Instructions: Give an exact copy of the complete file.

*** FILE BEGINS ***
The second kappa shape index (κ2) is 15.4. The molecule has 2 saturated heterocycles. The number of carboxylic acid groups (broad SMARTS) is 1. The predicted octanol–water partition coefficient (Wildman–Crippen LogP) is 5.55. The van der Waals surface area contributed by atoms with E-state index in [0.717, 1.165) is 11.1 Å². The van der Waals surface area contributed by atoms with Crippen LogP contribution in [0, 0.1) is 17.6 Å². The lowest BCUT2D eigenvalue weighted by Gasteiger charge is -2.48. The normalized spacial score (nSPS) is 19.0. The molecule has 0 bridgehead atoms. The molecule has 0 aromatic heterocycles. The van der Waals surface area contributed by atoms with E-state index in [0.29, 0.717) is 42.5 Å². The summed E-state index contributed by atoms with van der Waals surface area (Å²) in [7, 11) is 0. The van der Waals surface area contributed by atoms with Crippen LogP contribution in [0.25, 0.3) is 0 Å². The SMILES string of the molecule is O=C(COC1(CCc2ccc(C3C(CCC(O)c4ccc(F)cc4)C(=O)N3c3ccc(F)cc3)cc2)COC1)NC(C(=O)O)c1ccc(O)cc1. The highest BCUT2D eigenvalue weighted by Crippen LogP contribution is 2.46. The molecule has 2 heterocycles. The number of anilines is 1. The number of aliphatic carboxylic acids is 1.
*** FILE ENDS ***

The second kappa shape index (κ2) is 15.4. The molecule has 2 saturated heterocycles. The number of carboxylic acid groups (broad SMARTS) is 1. The predicted octanol–water partition coefficient (Wildman–Crippen LogP) is 5.55. The van der Waals surface area contributed by atoms with E-state index in [0.717, 1.165) is 11.1 Å². The van der Waals surface area contributed by atoms with Crippen LogP contribution in [0, 0.1) is 17.6 Å². The lowest BCUT2D eigenvalue weighted by Gasteiger charge is -2.48. The normalized spacial score (nSPS) is 19.0. The molecule has 0 bridgehead atoms. The molecule has 0 aromatic heterocycles. The van der Waals surface area contributed by atoms with E-state index in [0.29, 0.717) is 42.5 Å². The summed E-state index contributed by atoms with van der Waals surface area (Å²) in [7, 11) is 0. The van der Waals surface area contributed by atoms with Crippen LogP contribution in [0.25, 0.3) is 0 Å². The SMILES string of the molecule is O=C(COC1(CCc2ccc(C3C(CCC(O)c4ccc(F)cc4)C(=O)N3c3ccc(F)cc3)cc2)COC1)NC(C(=O)O)c1ccc(O)cc1. The highest BCUT2D eigenvalue weighted by Crippen LogP contribution is 2.46. The molecule has 2 heterocycles. The number of anilines is 1. The number of aliphatic carboxylic acids is 1.